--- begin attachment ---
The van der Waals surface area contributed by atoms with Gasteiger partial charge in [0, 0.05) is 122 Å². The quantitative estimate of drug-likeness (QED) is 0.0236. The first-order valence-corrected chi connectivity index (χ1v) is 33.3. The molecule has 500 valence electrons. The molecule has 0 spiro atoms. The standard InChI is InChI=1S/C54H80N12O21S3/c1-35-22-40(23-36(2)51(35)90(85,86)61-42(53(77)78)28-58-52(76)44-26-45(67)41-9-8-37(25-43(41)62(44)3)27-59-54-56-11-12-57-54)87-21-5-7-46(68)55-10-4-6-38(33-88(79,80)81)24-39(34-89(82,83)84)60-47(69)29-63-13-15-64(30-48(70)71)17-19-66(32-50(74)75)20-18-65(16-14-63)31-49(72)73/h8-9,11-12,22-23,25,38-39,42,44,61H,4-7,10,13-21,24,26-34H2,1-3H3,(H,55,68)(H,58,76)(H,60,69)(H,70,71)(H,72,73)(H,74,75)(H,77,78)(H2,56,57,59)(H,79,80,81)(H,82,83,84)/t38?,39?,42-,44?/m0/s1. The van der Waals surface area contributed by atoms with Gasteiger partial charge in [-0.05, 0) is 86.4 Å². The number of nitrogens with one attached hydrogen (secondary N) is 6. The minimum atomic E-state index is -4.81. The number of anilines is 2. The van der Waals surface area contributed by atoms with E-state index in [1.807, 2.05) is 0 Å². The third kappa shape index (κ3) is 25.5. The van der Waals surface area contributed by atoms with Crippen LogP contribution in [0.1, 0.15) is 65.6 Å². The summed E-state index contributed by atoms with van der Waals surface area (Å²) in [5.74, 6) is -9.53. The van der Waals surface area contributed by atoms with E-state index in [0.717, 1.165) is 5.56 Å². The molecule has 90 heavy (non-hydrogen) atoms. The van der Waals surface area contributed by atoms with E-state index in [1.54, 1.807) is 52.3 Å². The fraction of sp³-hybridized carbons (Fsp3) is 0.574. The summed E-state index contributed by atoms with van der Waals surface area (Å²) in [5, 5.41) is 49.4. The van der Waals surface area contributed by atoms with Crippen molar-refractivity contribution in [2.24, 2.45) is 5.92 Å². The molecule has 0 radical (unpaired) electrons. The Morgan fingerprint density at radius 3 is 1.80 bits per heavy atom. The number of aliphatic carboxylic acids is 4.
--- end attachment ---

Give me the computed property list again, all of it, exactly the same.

The van der Waals surface area contributed by atoms with Gasteiger partial charge in [0, 0.05) is 122 Å². The quantitative estimate of drug-likeness (QED) is 0.0236. The first-order valence-corrected chi connectivity index (χ1v) is 33.3. The molecule has 500 valence electrons. The molecule has 0 spiro atoms. The standard InChI is InChI=1S/C54H80N12O21S3/c1-35-22-40(23-36(2)51(35)90(85,86)61-42(53(77)78)28-58-52(76)44-26-45(67)41-9-8-37(25-43(41)62(44)3)27-59-54-56-11-12-57-54)87-21-5-7-46(68)55-10-4-6-38(33-88(79,80)81)24-39(34-89(82,83)84)60-47(69)29-63-13-15-64(30-48(70)71)17-19-66(32-50(74)75)20-18-65(16-14-63)31-49(72)73/h8-9,11-12,22-23,25,38-39,42,44,61H,4-7,10,13-21,24,26-34H2,1-3H3,(H,55,68)(H,58,76)(H,60,69)(H,70,71)(H,72,73)(H,74,75)(H,77,78)(H2,56,57,59)(H,79,80,81)(H,82,83,84)/t38?,39?,42-,44?/m0/s1. The van der Waals surface area contributed by atoms with Gasteiger partial charge in [-0.05, 0) is 86.4 Å². The number of nitrogens with one attached hydrogen (secondary N) is 6. The minimum atomic E-state index is -4.81. The number of anilines is 2. The van der Waals surface area contributed by atoms with E-state index in [1.807, 2.05) is 0 Å². The third kappa shape index (κ3) is 25.5. The van der Waals surface area contributed by atoms with Crippen LogP contribution in [0.1, 0.15) is 65.6 Å². The summed E-state index contributed by atoms with van der Waals surface area (Å²) in [5.74, 6) is -9.53. The van der Waals surface area contributed by atoms with E-state index in [0.717, 1.165) is 5.56 Å². The molecule has 90 heavy (non-hydrogen) atoms. The van der Waals surface area contributed by atoms with E-state index in [1.54, 1.807) is 52.3 Å². The fraction of sp³-hybridized carbons (Fsp3) is 0.574. The summed E-state index contributed by atoms with van der Waals surface area (Å²) in [5, 5.41) is 49.4. The van der Waals surface area contributed by atoms with Crippen molar-refractivity contribution in [2.24, 2.45) is 5.92 Å². The molecule has 0 radical (unpaired) electrons. The Morgan fingerprint density at radius 3 is 1.80 bits per heavy atom. The number of aliphatic carboxylic acids is 4.